Hi. Good morning, guys. Hello?

Frank S. Hermance - Chairman & Chief Executive Officer

Yeah. Hi.

Kevin C. Coleman - Vice President-Investor Relations

Hi, Bhupender. A little bit louder.

Frank S. Hermance - Chairman & Chief Executive Officer

Could you – yeah, we can't hear you.

Bhupender Bohra - Jefferies LLC

Can you hear me now?

Kevin C. Coleman - Vice President-Investor Relations

Yeah. We could hear you. Go ahead.

Bhupender Bohra - Jefferies LLC

Frank, can you give us a rundown of sales by region?

Kevin C. Coleman - Vice President-Investor Relations

Sorry, Bhupender, you broke up there. We couldn't hear that question.

Frank S. Hermance - Chairman & Chief Executive Officer

Can you get closer?

Bhupender Bohra - Jefferies LLC

Can you give us a rundown by region?

Kevin C. Coleman - Vice President-Investor Relations

Okay. Geographic rundown?

Bhupender Bohra - Jefferies LLC

Yes.

Frank S. Hermance - Chairman & Chief Executive Officer

Yeah, sure. I can do that. I'll do the organically. We talked about the total company being down 4%. The U.S. was down 5%. Asia was down 4% and Europe was down 1%.

Bhupender Bohra - Jefferies LLC

And could you talk about China? How much of that was within Asia?

Kevin C. Coleman - Vice President-Investor Relations

Say that one more time, Bhupender? We couldn't catch that.

Bhupender Bohra - Jefferies LLC

Could you talk about China?

Kevin C. Coleman - Vice President-Investor Relations

China. Okay.

Frank S. Hermance - Chairman & Chief Executive Officer

China, yeah. China was the driver in that minus 4% down in Asia. China was actually down organically, about 15%. So, obviously, that weighed on us. But on the other side, India did incredibly well. They were up well into the double-digits. But China was weak, no question. Everything you hear about China, at least, and the impact on our business is pretty consistent.

Bhupender Bohra - Jefferies LLC

Okay. Now, I think you can hear me clearly.

Frank S. Hermance - Chairman & Chief Executive Officer

Oh, yeah. Now, we can hear you.

Bhupender Bohra - Jefferies LLC

Okay. So, I'll make sure you hear this. So the other question on the operating excellence of $120 million for 2016. How should we be thinking about that with the – taking into consideration the midpoint of the guidance? Just give us some color on that $120 million. You said $60 million coming from the global sourcing and procurement? And is that a very conservative number? I mean, usually, the history is like, you guys, actually, kind of up that up as it go through the year. And I just, Frank, if you can?

Frank S. Hermance - Chairman & Chief Executive Officer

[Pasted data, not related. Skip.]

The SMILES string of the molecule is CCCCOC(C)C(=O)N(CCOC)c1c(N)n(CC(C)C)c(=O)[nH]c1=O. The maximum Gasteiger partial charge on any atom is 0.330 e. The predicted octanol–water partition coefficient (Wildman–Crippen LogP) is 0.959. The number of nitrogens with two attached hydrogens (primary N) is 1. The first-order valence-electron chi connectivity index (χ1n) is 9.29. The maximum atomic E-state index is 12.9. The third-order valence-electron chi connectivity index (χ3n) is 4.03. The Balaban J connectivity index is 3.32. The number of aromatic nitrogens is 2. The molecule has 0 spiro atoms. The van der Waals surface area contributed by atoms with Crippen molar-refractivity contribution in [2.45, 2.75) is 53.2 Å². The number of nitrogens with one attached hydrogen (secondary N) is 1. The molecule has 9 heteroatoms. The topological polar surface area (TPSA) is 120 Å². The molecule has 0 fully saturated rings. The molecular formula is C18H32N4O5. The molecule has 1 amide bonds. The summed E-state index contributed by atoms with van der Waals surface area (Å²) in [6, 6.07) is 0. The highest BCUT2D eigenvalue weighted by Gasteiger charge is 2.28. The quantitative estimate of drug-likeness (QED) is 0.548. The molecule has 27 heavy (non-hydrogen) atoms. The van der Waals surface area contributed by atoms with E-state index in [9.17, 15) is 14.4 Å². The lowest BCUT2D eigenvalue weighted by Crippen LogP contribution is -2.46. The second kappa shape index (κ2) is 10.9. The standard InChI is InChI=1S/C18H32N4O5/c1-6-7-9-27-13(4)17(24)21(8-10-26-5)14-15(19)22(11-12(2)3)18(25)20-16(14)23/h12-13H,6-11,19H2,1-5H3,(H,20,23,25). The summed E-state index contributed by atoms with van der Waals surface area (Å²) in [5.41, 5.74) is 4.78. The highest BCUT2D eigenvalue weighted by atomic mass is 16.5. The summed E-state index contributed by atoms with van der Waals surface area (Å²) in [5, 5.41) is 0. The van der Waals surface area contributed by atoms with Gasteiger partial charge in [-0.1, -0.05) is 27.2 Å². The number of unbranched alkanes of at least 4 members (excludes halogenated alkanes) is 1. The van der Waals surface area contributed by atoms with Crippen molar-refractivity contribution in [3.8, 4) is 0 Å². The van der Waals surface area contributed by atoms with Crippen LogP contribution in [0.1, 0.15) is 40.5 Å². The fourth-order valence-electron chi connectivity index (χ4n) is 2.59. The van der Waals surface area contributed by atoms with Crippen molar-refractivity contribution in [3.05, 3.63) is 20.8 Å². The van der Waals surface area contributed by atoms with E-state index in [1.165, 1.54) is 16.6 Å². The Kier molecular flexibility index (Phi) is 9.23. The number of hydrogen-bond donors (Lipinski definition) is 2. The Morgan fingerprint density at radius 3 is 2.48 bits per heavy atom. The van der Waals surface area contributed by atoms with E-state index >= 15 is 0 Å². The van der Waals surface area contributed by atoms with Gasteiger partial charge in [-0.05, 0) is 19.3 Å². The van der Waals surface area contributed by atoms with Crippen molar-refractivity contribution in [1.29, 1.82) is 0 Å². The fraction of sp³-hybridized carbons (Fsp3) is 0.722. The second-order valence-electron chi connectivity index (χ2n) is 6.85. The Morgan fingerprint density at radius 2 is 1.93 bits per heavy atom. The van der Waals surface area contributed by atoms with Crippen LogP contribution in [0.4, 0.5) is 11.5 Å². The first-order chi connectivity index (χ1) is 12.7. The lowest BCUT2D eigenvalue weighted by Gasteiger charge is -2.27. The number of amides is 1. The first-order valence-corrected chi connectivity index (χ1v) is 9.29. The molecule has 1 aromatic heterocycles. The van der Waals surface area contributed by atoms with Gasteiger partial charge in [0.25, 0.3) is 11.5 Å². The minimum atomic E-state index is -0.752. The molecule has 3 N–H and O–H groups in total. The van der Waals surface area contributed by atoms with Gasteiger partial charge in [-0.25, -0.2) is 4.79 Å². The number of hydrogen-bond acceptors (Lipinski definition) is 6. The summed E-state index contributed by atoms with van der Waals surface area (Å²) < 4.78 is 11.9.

Right. The $120 million is a number that would reflect the midpoint of our guidance. And I think, it's reasonable to assume that we can improve that number possibly as we go through the year. So there could be definitely some upside that could come from the cost reduction side. No question.

Bhupender Bohra - Jefferies LLC

Okay. And lastly, on the M&A, we have been talking about here on the call. Just remind us what's your sweet spot in terms of the size of the deals and what's in the pipeline right now.

Frank S. Hermance - Chairman & Chief Executive Officer

Yeah. I mean, the deal size, we like to do is up to a couple hundred million dollars in sales. That doesn't preclude us from doing something larger. But we have found if we keep the deal size below that $200 million sales number, we typically can get extremely strong synergy with those deals. And therefore, the return on invested capital is excellent. Also, with those smaller deals, the multiples tend to be lower so that you're not paying quite as much as you will for a larger deal.

So I would say that sweet spot is in that sort of $75 million to $200 million area in terms of sales. And when I look at the backlog, we have a fair number of deals that are in our backlog that fit that size range. We also have some deals that are larger, and we also have some deals that are smaller. But that is the sweet spot.

Bhupender Bohra - Jefferies LLC

Okay. Thanks a lot, guys.

Operator

Our next question comes from the line of Joe Giordano with Cowen Group. Please proceed.

Joseph Giordano - Cowen & Co. LLC

Hi, guys.

Frank S. Hermance - Chairman & Chief Executive Officer

Hi.

Joseph Giordano - Cowen & Co. LLC

Thanks for running late here to get everybody. Frank, I think I even asked you this last quarter. You talk about Floorcare as being the real economic tale, those kind of products for you guys. And you mentioned I think minus 14% for the quarter. And your outlook for next year looks pretty positive, but the way you said it, it kind of sounded like that's an AMETEK-specific thing and not a market-specific thing with new products and things that you guys have done specifically. So can you maybe talk about that market in context of your broader economic evaluation?

Frank S. Hermance - Chairman & Chief Executive Officer